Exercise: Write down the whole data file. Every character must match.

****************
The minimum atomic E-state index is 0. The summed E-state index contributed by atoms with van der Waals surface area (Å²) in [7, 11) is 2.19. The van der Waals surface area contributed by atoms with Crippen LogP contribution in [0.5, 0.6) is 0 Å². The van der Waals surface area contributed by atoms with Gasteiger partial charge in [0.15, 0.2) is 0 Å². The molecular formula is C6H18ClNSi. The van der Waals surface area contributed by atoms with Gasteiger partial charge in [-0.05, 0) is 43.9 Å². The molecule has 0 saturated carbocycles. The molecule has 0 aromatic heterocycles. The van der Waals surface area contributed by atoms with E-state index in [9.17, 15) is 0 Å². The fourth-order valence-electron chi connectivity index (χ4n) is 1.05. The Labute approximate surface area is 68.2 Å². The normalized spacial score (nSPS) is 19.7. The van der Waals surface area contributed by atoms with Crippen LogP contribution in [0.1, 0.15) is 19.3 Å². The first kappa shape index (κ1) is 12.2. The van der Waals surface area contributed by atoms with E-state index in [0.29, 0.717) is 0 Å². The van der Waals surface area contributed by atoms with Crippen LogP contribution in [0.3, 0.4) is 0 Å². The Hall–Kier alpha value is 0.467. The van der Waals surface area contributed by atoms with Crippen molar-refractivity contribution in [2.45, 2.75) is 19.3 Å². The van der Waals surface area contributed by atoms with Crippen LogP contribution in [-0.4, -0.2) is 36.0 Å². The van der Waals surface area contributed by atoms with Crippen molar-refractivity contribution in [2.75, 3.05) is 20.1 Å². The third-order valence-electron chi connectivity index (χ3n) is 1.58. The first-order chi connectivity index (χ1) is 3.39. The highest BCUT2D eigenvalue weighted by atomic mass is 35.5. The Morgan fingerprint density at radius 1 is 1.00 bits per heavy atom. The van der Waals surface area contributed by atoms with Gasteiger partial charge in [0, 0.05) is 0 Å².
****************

The minimum atomic E-state index is 0. The summed E-state index contributed by atoms with van der Waals surface area (Å²) in [7, 11) is 2.19. The van der Waals surface area contributed by atoms with Crippen LogP contribution in [0.5, 0.6) is 0 Å². The van der Waals surface area contributed by atoms with Gasteiger partial charge in [0.15, 0.2) is 0 Å². The molecular formula is C6H18ClNSi. The van der Waals surface area contributed by atoms with Gasteiger partial charge in [-0.05, 0) is 43.9 Å². The molecule has 0 saturated carbocycles. The molecule has 0 aromatic heterocycles. The van der Waals surface area contributed by atoms with E-state index in [9.17, 15) is 0 Å². The fourth-order valence-electron chi connectivity index (χ4n) is 1.05. The Labute approximate surface area is 68.2 Å². The normalized spacial score (nSPS) is 19.7. The van der Waals surface area contributed by atoms with Crippen LogP contribution in [0.1, 0.15) is 19.3 Å². The first kappa shape index (κ1) is 12.2. The van der Waals surface area contributed by atoms with E-state index in [0.29, 0.717) is 0 Å². The van der Waals surface area contributed by atoms with Crippen LogP contribution in [0.3, 0.4) is 0 Å². The Hall–Kier alpha value is 0.467. The van der Waals surface area contributed by atoms with Crippen molar-refractivity contribution in [2.45, 2.75) is 19.3 Å². The van der Waals surface area contributed by atoms with Crippen LogP contribution in [-0.4, -0.2) is 36.0 Å². The van der Waals surface area contributed by atoms with Crippen molar-refractivity contribution in [2.75, 3.05) is 20.1 Å². The third-order valence-electron chi connectivity index (χ3n) is 1.58. The first-order chi connectivity index (χ1) is 3.39. The highest BCUT2D eigenvalue weighted by atomic mass is 35.5. The Morgan fingerprint density at radius 1 is 1.00 bits per heavy atom. The van der Waals surface area contributed by atoms with Gasteiger partial charge in [0, 0.05) is 0 Å².